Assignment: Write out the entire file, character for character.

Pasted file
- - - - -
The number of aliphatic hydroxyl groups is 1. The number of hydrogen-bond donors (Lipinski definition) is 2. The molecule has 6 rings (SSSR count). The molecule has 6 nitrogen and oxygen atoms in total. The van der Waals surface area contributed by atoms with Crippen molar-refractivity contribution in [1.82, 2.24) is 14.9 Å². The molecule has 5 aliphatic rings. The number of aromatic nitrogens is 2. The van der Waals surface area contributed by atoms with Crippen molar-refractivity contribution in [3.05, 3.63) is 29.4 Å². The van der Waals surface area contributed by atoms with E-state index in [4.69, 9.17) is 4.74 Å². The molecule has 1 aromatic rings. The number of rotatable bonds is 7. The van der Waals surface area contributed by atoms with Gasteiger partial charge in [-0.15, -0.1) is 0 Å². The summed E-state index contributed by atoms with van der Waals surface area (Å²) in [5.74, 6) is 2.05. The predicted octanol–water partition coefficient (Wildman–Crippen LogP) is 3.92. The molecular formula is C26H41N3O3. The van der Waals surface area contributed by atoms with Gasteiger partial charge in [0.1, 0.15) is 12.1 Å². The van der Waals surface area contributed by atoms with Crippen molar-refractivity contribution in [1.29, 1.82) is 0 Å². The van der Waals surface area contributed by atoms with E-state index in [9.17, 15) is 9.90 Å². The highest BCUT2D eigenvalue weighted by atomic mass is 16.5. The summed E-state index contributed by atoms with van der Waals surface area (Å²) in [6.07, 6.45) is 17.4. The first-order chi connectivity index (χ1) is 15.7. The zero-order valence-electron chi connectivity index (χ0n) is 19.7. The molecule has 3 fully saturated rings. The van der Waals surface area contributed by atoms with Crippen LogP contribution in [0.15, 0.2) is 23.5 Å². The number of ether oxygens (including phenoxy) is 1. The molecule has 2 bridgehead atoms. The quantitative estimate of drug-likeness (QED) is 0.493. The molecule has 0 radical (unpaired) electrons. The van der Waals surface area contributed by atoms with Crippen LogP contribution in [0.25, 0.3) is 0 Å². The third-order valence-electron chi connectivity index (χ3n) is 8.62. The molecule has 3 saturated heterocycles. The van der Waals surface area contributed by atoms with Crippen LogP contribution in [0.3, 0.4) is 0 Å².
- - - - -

The number of aliphatic hydroxyl groups is 1. The number of hydrogen-bond donors (Lipinski definition) is 2. The molecule has 6 rings (SSSR count). The molecule has 6 nitrogen and oxygen atoms in total. The van der Waals surface area contributed by atoms with Crippen molar-refractivity contribution in [1.82, 2.24) is 14.9 Å². The molecule has 5 aliphatic rings. The number of aromatic nitrogens is 2. The van der Waals surface area contributed by atoms with Crippen molar-refractivity contribution in [3.05, 3.63) is 29.4 Å². The van der Waals surface area contributed by atoms with E-state index in [4.69, 9.17) is 4.74 Å². The molecule has 1 aromatic rings. The number of rotatable bonds is 7. The van der Waals surface area contributed by atoms with Gasteiger partial charge in [-0.15, -0.1) is 0 Å². The summed E-state index contributed by atoms with van der Waals surface area (Å²) in [5.74, 6) is 2.05. The predicted octanol–water partition coefficient (Wildman–Crippen LogP) is 3.92. The molecular formula is C26H41N3O3. The van der Waals surface area contributed by atoms with Gasteiger partial charge in [0.1, 0.15) is 12.1 Å². The van der Waals surface area contributed by atoms with Crippen molar-refractivity contribution in [1.29, 1.82) is 0 Å². The van der Waals surface area contributed by atoms with E-state index in [9.17, 15) is 9.90 Å². The highest BCUT2D eigenvalue weighted by atomic mass is 16.5. The summed E-state index contributed by atoms with van der Waals surface area (Å²) in [6.07, 6.45) is 17.4. The first-order chi connectivity index (χ1) is 15.7. The zero-order valence-electron chi connectivity index (χ0n) is 19.7. The molecule has 3 fully saturated rings. The van der Waals surface area contributed by atoms with Crippen LogP contribution in [0.15, 0.2) is 23.5 Å². The number of ether oxygens (including phenoxy) is 1. The molecule has 2 bridgehead atoms. The quantitative estimate of drug-likeness (QED) is 0.493. The molecule has 0 radical (unpaired) electrons. The van der Waals surface area contributed by atoms with Crippen LogP contribution in [0.25, 0.3) is 0 Å². The third-order valence-electron chi connectivity index (χ3n) is 8.62. The molecule has 3 saturated heterocycles. The van der Waals surface area contributed by atoms with Crippen LogP contribution in [0.3, 0.4) is 0 Å².